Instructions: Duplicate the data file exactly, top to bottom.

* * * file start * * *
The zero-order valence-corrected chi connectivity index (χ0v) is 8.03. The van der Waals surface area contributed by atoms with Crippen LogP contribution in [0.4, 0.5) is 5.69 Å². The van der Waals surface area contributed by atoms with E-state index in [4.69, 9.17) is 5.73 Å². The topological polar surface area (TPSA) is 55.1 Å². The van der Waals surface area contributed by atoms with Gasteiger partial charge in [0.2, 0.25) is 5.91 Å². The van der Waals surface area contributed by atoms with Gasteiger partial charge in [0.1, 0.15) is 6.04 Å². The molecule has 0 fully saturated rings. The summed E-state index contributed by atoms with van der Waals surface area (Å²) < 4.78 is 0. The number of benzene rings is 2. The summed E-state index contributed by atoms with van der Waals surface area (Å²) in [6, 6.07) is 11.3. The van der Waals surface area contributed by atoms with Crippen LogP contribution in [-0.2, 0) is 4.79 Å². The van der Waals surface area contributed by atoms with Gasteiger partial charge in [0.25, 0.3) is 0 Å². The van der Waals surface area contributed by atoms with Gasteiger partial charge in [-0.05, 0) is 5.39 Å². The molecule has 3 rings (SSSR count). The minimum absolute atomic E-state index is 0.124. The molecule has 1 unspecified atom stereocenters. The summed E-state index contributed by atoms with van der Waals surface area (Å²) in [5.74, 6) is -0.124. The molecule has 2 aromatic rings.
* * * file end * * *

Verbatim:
The zero-order valence-corrected chi connectivity index (χ0v) is 8.03. The van der Waals surface area contributed by atoms with Crippen LogP contribution in [0.4, 0.5) is 5.69 Å². The van der Waals surface area contributed by atoms with E-state index in [4.69, 9.17) is 5.73 Å². The topological polar surface area (TPSA) is 55.1 Å². The van der Waals surface area contributed by atoms with Gasteiger partial charge in [0.2, 0.25) is 5.91 Å². The van der Waals surface area contributed by atoms with Gasteiger partial charge in [0.1, 0.15) is 6.04 Å². The molecule has 0 fully saturated rings. The summed E-state index contributed by atoms with van der Waals surface area (Å²) < 4.78 is 0. The number of benzene rings is 2. The summed E-state index contributed by atoms with van der Waals surface area (Å²) in [6, 6.07) is 11.3. The van der Waals surface area contributed by atoms with Crippen LogP contribution in [-0.2, 0) is 4.79 Å². The van der Waals surface area contributed by atoms with Gasteiger partial charge in [0.25, 0.3) is 0 Å². The van der Waals surface area contributed by atoms with Gasteiger partial charge in [-0.05, 0) is 5.39 Å². The molecule has 3 rings (SSSR count). The minimum absolute atomic E-state index is 0.124. The molecule has 1 unspecified atom stereocenters. The summed E-state index contributed by atoms with van der Waals surface area (Å²) in [5.74, 6) is -0.124. The molecule has 2 aromatic rings.